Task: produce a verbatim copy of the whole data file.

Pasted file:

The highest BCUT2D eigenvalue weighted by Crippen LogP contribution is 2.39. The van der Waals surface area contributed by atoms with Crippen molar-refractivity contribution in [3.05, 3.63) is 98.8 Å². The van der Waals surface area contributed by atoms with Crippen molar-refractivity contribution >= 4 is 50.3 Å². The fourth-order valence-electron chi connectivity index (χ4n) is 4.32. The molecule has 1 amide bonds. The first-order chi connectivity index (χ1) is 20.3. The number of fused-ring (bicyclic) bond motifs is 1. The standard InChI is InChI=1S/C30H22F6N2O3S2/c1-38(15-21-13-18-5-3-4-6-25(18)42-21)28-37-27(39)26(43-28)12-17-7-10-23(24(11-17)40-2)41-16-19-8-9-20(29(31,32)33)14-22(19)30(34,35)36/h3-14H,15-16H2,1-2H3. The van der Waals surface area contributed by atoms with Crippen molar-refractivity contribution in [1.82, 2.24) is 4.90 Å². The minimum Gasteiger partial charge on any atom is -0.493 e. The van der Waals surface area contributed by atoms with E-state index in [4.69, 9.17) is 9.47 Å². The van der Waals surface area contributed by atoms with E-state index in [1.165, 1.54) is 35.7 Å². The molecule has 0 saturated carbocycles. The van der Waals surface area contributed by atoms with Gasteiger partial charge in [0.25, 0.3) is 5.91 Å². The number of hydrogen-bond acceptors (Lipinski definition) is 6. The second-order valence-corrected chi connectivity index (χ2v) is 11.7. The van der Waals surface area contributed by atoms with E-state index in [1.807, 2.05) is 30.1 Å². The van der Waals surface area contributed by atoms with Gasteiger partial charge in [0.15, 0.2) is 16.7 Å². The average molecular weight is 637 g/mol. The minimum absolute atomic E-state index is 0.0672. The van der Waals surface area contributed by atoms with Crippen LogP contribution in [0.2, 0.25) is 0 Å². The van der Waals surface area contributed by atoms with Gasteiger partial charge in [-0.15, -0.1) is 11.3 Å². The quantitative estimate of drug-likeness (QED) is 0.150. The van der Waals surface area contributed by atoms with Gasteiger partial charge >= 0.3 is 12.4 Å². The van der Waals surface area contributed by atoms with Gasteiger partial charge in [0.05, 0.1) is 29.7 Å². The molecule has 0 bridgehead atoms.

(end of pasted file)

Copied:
The highest BCUT2D eigenvalue weighted by Crippen LogP contribution is 2.39. The van der Waals surface area contributed by atoms with Crippen molar-refractivity contribution in [3.05, 3.63) is 98.8 Å². The van der Waals surface area contributed by atoms with Crippen molar-refractivity contribution >= 4 is 50.3 Å². The fourth-order valence-electron chi connectivity index (χ4n) is 4.32. The molecule has 1 amide bonds. The first-order chi connectivity index (χ1) is 20.3. The number of fused-ring (bicyclic) bond motifs is 1. The standard InChI is InChI=1S/C30H22F6N2O3S2/c1-38(15-21-13-18-5-3-4-6-25(18)42-21)28-37-27(39)26(43-28)12-17-7-10-23(24(11-17)40-2)41-16-19-8-9-20(29(31,32)33)14-22(19)30(34,35)36/h3-14H,15-16H2,1-2H3. The van der Waals surface area contributed by atoms with Crippen molar-refractivity contribution in [1.82, 2.24) is 4.90 Å². The minimum Gasteiger partial charge on any atom is -0.493 e. The van der Waals surface area contributed by atoms with E-state index in [4.69, 9.17) is 9.47 Å². The van der Waals surface area contributed by atoms with E-state index in [1.165, 1.54) is 35.7 Å². The molecule has 0 saturated carbocycles. The van der Waals surface area contributed by atoms with Gasteiger partial charge in [0.25, 0.3) is 5.91 Å². The number of hydrogen-bond acceptors (Lipinski definition) is 6. The second-order valence-corrected chi connectivity index (χ2v) is 11.7. The van der Waals surface area contributed by atoms with E-state index in [1.807, 2.05) is 30.1 Å². The van der Waals surface area contributed by atoms with Gasteiger partial charge in [0.15, 0.2) is 16.7 Å². The average molecular weight is 637 g/mol. The minimum absolute atomic E-state index is 0.0672. The van der Waals surface area contributed by atoms with Crippen LogP contribution in [0.2, 0.25) is 0 Å². The van der Waals surface area contributed by atoms with Gasteiger partial charge in [-0.15, -0.1) is 11.3 Å². The quantitative estimate of drug-likeness (QED) is 0.150. The van der Waals surface area contributed by atoms with Gasteiger partial charge >= 0.3 is 12.4 Å². The van der Waals surface area contributed by atoms with Gasteiger partial charge in [0.05, 0.1) is 29.7 Å². The molecule has 0 bridgehead atoms.